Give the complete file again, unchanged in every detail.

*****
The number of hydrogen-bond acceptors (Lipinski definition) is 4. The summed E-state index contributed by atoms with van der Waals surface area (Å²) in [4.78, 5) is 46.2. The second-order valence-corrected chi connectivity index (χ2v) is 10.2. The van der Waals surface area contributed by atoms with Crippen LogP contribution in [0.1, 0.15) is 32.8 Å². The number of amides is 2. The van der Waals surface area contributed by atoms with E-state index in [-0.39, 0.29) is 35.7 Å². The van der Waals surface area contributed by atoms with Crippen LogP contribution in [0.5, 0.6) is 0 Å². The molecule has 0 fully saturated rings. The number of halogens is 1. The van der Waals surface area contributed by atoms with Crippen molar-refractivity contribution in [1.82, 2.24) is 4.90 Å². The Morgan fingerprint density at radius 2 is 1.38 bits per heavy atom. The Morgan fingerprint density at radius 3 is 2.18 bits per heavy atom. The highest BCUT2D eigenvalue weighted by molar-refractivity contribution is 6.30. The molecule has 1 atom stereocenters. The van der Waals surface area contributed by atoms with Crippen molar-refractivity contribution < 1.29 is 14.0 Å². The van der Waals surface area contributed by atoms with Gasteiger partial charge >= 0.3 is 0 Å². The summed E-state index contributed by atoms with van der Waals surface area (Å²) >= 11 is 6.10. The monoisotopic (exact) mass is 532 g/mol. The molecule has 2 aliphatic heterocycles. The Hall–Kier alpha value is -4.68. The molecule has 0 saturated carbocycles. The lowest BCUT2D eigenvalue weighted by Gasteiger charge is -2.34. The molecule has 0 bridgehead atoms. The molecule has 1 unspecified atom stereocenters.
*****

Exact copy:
The number of hydrogen-bond acceptors (Lipinski definition) is 4. The summed E-state index contributed by atoms with van der Waals surface area (Å²) in [4.78, 5) is 46.2. The second-order valence-corrected chi connectivity index (χ2v) is 10.2. The van der Waals surface area contributed by atoms with Crippen LogP contribution in [0.1, 0.15) is 32.8 Å². The number of amides is 2. The van der Waals surface area contributed by atoms with E-state index in [-0.39, 0.29) is 35.7 Å². The van der Waals surface area contributed by atoms with Crippen LogP contribution in [0.5, 0.6) is 0 Å². The molecule has 0 fully saturated rings. The number of halogens is 1. The van der Waals surface area contributed by atoms with Crippen molar-refractivity contribution in [1.82, 2.24) is 4.90 Å². The Morgan fingerprint density at radius 2 is 1.38 bits per heavy atom. The Morgan fingerprint density at radius 3 is 2.18 bits per heavy atom. The highest BCUT2D eigenvalue weighted by molar-refractivity contribution is 6.30. The molecule has 1 atom stereocenters. The van der Waals surface area contributed by atoms with Crippen molar-refractivity contribution < 1.29 is 14.0 Å². The van der Waals surface area contributed by atoms with Gasteiger partial charge >= 0.3 is 0 Å². The summed E-state index contributed by atoms with van der Waals surface area (Å²) >= 11 is 6.10. The monoisotopic (exact) mass is 532 g/mol. The molecule has 2 aliphatic heterocycles. The Hall–Kier alpha value is -4.68. The molecule has 0 saturated carbocycles. The lowest BCUT2D eigenvalue weighted by Gasteiger charge is -2.34. The molecule has 0 bridgehead atoms. The molecule has 1 unspecified atom stereocenters.